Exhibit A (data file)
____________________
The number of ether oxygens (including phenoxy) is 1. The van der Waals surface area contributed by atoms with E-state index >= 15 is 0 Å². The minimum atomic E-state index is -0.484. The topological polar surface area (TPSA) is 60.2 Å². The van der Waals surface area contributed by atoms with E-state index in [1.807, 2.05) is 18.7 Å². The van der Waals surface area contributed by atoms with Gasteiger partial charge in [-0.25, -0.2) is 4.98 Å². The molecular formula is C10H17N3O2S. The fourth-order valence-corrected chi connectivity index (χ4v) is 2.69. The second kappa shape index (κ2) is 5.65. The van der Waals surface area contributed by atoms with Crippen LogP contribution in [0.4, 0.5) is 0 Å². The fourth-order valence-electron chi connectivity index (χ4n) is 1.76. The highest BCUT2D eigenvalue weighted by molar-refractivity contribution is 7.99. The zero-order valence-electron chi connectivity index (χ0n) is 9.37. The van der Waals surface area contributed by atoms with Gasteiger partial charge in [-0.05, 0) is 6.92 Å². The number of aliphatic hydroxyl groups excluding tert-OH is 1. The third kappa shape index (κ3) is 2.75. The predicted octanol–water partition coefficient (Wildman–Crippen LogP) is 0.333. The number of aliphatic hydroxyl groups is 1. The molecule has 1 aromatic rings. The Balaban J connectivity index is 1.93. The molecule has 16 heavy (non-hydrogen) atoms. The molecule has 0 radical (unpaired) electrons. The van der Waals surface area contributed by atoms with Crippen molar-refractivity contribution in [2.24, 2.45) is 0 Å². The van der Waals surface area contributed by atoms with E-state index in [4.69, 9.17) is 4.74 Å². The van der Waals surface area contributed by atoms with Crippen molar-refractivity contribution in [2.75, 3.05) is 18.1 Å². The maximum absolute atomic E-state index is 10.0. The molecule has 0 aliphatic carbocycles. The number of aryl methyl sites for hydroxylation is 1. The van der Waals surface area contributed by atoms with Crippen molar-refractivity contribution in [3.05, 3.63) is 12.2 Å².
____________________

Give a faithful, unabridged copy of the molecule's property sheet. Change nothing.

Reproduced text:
The number of ether oxygens (including phenoxy) is 1. The van der Waals surface area contributed by atoms with E-state index >= 15 is 0 Å². The minimum atomic E-state index is -0.484. The topological polar surface area (TPSA) is 60.2 Å². The van der Waals surface area contributed by atoms with E-state index in [1.807, 2.05) is 18.7 Å². The van der Waals surface area contributed by atoms with Gasteiger partial charge in [-0.25, -0.2) is 4.98 Å². The molecular formula is C10H17N3O2S. The fourth-order valence-corrected chi connectivity index (χ4v) is 2.69. The second kappa shape index (κ2) is 5.65. The van der Waals surface area contributed by atoms with Crippen LogP contribution in [0.4, 0.5) is 0 Å². The fourth-order valence-electron chi connectivity index (χ4n) is 1.76. The highest BCUT2D eigenvalue weighted by molar-refractivity contribution is 7.99. The zero-order valence-electron chi connectivity index (χ0n) is 9.37. The van der Waals surface area contributed by atoms with Gasteiger partial charge in [-0.05, 0) is 6.92 Å². The number of aliphatic hydroxyl groups excluding tert-OH is 1. The third kappa shape index (κ3) is 2.75. The predicted octanol–water partition coefficient (Wildman–Crippen LogP) is 0.333. The number of aliphatic hydroxyl groups is 1. The molecule has 1 aromatic rings. The Balaban J connectivity index is 1.93. The molecule has 16 heavy (non-hydrogen) atoms. The molecule has 0 radical (unpaired) electrons. The van der Waals surface area contributed by atoms with Crippen molar-refractivity contribution in [2.24, 2.45) is 0 Å². The van der Waals surface area contributed by atoms with E-state index in [4.69, 9.17) is 4.74 Å². The van der Waals surface area contributed by atoms with Crippen molar-refractivity contribution in [2.75, 3.05) is 18.1 Å². The maximum absolute atomic E-state index is 10.0. The molecule has 0 aliphatic carbocycles. The number of aryl methyl sites for hydroxylation is 1. The van der Waals surface area contributed by atoms with Crippen molar-refractivity contribution in [3.05, 3.63) is 12.2 Å².